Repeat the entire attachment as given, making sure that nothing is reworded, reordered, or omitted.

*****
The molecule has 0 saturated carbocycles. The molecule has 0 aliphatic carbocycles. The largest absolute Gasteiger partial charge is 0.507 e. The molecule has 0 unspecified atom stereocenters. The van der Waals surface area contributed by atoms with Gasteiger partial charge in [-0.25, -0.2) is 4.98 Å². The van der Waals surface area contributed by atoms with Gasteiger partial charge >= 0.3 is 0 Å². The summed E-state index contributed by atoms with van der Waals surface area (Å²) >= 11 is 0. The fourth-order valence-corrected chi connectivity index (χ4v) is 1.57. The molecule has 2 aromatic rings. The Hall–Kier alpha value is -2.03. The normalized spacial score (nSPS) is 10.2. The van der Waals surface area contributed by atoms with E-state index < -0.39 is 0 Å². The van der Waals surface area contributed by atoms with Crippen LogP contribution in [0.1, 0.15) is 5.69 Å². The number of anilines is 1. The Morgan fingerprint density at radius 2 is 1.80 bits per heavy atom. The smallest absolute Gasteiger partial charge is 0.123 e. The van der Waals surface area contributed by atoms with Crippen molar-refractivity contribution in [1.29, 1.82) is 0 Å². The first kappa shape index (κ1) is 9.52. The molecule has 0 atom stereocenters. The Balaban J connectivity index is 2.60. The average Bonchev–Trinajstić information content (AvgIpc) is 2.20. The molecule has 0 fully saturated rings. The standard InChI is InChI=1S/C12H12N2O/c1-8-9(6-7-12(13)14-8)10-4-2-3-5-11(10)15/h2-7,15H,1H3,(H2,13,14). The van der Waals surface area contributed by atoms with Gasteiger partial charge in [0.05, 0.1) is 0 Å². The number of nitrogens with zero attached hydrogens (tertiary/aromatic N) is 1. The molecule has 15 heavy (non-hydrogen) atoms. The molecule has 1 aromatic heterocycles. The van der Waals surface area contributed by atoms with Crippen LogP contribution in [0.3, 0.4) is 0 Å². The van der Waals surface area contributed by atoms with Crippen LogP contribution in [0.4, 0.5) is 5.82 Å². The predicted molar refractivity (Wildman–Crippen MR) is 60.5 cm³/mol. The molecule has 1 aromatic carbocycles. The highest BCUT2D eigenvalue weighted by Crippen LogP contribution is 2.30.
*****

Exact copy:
The molecule has 0 saturated carbocycles. The molecule has 0 aliphatic carbocycles. The largest absolute Gasteiger partial charge is 0.507 e. The molecule has 0 unspecified atom stereocenters. The van der Waals surface area contributed by atoms with Gasteiger partial charge in [-0.25, -0.2) is 4.98 Å². The van der Waals surface area contributed by atoms with Gasteiger partial charge >= 0.3 is 0 Å². The summed E-state index contributed by atoms with van der Waals surface area (Å²) >= 11 is 0. The fourth-order valence-corrected chi connectivity index (χ4v) is 1.57. The molecule has 2 aromatic rings. The Hall–Kier alpha value is -2.03. The normalized spacial score (nSPS) is 10.2. The van der Waals surface area contributed by atoms with E-state index < -0.39 is 0 Å². The van der Waals surface area contributed by atoms with Crippen LogP contribution in [0.1, 0.15) is 5.69 Å². The number of anilines is 1. The Morgan fingerprint density at radius 2 is 1.80 bits per heavy atom. The smallest absolute Gasteiger partial charge is 0.123 e. The van der Waals surface area contributed by atoms with Crippen molar-refractivity contribution in [1.29, 1.82) is 0 Å². The first kappa shape index (κ1) is 9.52. The molecule has 0 atom stereocenters. The Balaban J connectivity index is 2.60. The average Bonchev–Trinajstić information content (AvgIpc) is 2.20. The molecule has 0 fully saturated rings. The standard InChI is InChI=1S/C12H12N2O/c1-8-9(6-7-12(13)14-8)10-4-2-3-5-11(10)15/h2-7,15H,1H3,(H2,13,14). The van der Waals surface area contributed by atoms with Gasteiger partial charge in [0.05, 0.1) is 0 Å². The number of nitrogens with zero attached hydrogens (tertiary/aromatic N) is 1. The molecule has 15 heavy (non-hydrogen) atoms. The molecule has 1 aromatic heterocycles. The van der Waals surface area contributed by atoms with Crippen LogP contribution in [0.3, 0.4) is 0 Å². The van der Waals surface area contributed by atoms with Crippen LogP contribution in [0.4, 0.5) is 5.82 Å². The predicted molar refractivity (Wildman–Crippen MR) is 60.5 cm³/mol. The molecule has 1 aromatic carbocycles. The highest BCUT2D eigenvalue weighted by Crippen LogP contribution is 2.30.